Keeping Delta Air Lines at bay
As discussed in our previous article, the Alaska Air Group-Virgin America deal is expected to keep rival JetBlue (JBLU) from expanding its West Coast presence. Delta Air Lines (DAL) is also expected to be affected.
Delta Air Lines (DAL) operates nonstop flights from Seattle, Washington, to eight major cities in Europe and Asia. Instead of depending on Alaska Air to bring in connecting traffic, Delta Air Lines decided to build its transpacific hub in Seattle. Delta’s Asia success depends on its success in the Seattle market, which makes the Seattle market even more important for the airline. Although Alaska Air is small, it has been a formidable opponent.
For the past few years, Delta Air Lines (DAL) has been aggressively expanding in Seattle, Alaska’s main hub. In 2012, Delta operated only five of the 78 routes in Seattle. In 2015, this number has increased to 25.
The Virgin America acquisition is expected to make Alaska Air’s West Coast presence stronger. Alaska Air Group (ALK) and Virgin America (VA) have 11% market share at Los Angeles International Airport (or LAX) as compared to Delta’s 17% market share. At San Francisco International Airport (or SFO), the combination of Alaska Air and Virgin America have a 15% market share, almost double that of Delta’s 8%.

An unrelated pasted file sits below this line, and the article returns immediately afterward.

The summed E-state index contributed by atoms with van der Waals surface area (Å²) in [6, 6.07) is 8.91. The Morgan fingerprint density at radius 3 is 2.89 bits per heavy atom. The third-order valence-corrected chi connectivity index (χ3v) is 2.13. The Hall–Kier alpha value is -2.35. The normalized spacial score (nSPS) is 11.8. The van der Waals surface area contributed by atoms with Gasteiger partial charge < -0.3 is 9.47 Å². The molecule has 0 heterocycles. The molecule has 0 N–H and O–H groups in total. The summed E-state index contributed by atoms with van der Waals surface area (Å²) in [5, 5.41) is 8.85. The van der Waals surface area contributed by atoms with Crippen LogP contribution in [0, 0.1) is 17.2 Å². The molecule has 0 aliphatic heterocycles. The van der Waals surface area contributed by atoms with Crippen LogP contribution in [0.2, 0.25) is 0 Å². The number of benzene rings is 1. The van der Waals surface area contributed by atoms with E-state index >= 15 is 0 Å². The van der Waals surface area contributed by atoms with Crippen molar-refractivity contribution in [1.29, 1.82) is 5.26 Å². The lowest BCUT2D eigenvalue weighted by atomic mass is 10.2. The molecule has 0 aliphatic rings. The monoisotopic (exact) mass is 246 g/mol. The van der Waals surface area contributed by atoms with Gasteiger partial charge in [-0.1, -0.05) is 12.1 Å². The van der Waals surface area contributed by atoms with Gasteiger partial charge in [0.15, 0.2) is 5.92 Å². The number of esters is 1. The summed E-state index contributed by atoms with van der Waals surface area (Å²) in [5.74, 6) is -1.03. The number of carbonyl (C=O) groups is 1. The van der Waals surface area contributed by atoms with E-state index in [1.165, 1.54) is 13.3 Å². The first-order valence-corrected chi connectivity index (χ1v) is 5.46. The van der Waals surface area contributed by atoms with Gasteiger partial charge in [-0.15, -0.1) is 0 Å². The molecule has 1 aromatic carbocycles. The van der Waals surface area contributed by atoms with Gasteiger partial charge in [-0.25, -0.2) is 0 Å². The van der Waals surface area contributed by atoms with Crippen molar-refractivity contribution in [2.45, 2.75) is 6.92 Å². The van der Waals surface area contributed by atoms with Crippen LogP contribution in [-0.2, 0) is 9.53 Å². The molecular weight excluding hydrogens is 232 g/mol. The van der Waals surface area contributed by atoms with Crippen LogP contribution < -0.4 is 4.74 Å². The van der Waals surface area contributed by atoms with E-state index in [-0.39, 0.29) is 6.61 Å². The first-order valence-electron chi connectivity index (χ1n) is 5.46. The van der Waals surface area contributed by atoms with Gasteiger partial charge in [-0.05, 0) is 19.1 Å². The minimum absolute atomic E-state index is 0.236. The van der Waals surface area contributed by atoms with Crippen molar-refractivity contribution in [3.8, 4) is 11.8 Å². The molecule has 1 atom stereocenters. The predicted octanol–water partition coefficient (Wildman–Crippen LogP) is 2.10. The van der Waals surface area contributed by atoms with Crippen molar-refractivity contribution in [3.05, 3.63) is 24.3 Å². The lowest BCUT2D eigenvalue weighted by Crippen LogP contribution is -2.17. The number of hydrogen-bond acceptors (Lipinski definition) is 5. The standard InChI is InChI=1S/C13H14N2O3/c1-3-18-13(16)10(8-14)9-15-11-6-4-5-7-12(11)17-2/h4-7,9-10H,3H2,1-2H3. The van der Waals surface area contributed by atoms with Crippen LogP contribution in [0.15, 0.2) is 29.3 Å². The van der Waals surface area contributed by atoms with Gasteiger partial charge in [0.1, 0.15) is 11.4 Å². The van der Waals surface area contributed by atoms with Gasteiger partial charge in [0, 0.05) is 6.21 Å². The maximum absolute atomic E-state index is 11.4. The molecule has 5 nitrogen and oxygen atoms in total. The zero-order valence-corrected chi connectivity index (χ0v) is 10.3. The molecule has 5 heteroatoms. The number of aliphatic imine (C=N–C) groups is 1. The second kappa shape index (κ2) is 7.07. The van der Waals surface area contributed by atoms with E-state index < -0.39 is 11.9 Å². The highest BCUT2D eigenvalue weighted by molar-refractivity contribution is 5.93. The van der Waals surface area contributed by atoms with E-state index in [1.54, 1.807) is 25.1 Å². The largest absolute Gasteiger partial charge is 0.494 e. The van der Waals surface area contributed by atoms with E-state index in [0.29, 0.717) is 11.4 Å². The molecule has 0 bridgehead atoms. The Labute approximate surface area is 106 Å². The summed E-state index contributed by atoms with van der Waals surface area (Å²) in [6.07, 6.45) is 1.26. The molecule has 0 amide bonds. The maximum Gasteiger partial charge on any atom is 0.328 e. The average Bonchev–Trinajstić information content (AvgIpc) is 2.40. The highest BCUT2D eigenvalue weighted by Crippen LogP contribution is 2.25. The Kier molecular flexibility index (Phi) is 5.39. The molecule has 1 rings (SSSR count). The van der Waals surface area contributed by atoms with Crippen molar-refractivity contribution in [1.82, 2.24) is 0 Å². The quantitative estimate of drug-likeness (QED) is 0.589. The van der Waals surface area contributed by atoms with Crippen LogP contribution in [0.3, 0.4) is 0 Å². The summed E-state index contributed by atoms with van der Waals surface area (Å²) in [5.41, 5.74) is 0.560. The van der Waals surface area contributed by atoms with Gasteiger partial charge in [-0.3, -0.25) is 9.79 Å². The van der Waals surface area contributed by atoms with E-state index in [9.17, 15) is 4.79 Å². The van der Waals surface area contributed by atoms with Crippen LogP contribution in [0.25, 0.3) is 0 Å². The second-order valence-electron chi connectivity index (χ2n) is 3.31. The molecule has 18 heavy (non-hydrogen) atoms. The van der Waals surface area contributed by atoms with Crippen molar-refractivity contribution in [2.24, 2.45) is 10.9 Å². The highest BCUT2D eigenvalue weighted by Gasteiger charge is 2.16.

The merger of Alaska Air and Virgin America is expected to be completed by January 1, 2017. Alaska Air last went through this process in 1982, when it acquired Horizon Air. Mergers are complex and with no recent experience on hand, the task can be a formidable one for Alaska Air Group. To learn more, please refer to Why Could the Alaska Air Group-Virgin America Merger Fail?
This means that it could be a while before Alaska Air Group can clear up the merger tangle. Delta Air Lines can use this time to strengthen its West Coast presence. Of course, Delta Air Lines has other successful routes to build upon.